The bad news is that Rep. Urquhart replaced it with another hastily-
drafted amendment, called House Amendment 2, which appears to be less
restrictive than Floor Amendment 1 in terms of how it treats open and
concealed carry, but which is still a piece of gun-control
legislation intended, we believe, to needlessly placate the anti-gun
administration of the University of Utah. And it will still impose
new restrictions on both open and concealed carry by permit holders –
restrictions that aren’t in the current Utah Code as far as we can
tell. Thus, House Amendment 2 is still gun control and it still
needs to be defeated.
HB 473 passed the House with House Amendment 2 attached to it. Which
means that if the bill passes the Senate as-is and gets signed into
law by the Governor, it will cause us to lose some of our existing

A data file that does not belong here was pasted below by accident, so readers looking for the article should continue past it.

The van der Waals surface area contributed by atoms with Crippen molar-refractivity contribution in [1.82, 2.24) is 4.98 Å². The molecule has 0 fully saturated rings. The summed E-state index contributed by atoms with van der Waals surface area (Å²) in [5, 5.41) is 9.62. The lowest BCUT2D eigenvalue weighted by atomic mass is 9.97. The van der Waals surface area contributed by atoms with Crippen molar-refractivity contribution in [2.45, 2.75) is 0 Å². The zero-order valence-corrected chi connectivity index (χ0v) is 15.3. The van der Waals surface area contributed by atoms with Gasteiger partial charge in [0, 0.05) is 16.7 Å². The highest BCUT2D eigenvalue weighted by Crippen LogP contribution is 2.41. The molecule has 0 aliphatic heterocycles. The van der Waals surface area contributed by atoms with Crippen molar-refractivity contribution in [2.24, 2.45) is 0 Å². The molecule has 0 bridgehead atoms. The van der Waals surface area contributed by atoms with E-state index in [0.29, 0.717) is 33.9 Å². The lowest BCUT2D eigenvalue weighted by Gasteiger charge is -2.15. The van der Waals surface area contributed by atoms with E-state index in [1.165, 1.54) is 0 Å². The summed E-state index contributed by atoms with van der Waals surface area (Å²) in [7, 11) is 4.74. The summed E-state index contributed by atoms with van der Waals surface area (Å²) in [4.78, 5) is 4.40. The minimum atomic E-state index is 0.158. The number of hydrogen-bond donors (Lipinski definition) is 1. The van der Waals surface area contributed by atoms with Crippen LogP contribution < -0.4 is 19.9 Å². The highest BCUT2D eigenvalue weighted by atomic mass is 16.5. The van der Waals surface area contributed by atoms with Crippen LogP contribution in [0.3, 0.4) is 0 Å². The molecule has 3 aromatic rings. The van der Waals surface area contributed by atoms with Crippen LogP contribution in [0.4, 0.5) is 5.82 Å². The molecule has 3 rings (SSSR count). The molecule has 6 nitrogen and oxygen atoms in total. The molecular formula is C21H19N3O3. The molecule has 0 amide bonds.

rights. And we won’t even gain anything in return. Not a good
bargain, in our view.
We believe that it’s too late in the session for HB 473 to be
restored to its original form, and that opening it up for further
last-minute changes will just present more opportunities for mischief
on the part of anti-gun legislators. So we believe that HB 473 now
needs to be killed in the Senate. Please go to the Action Item below
to see what you can do to help make this happen.
Our initial analysis of House Amendment 2 indicates that it appears
to eliminate the 1,000-foot zone around schools (zones in which open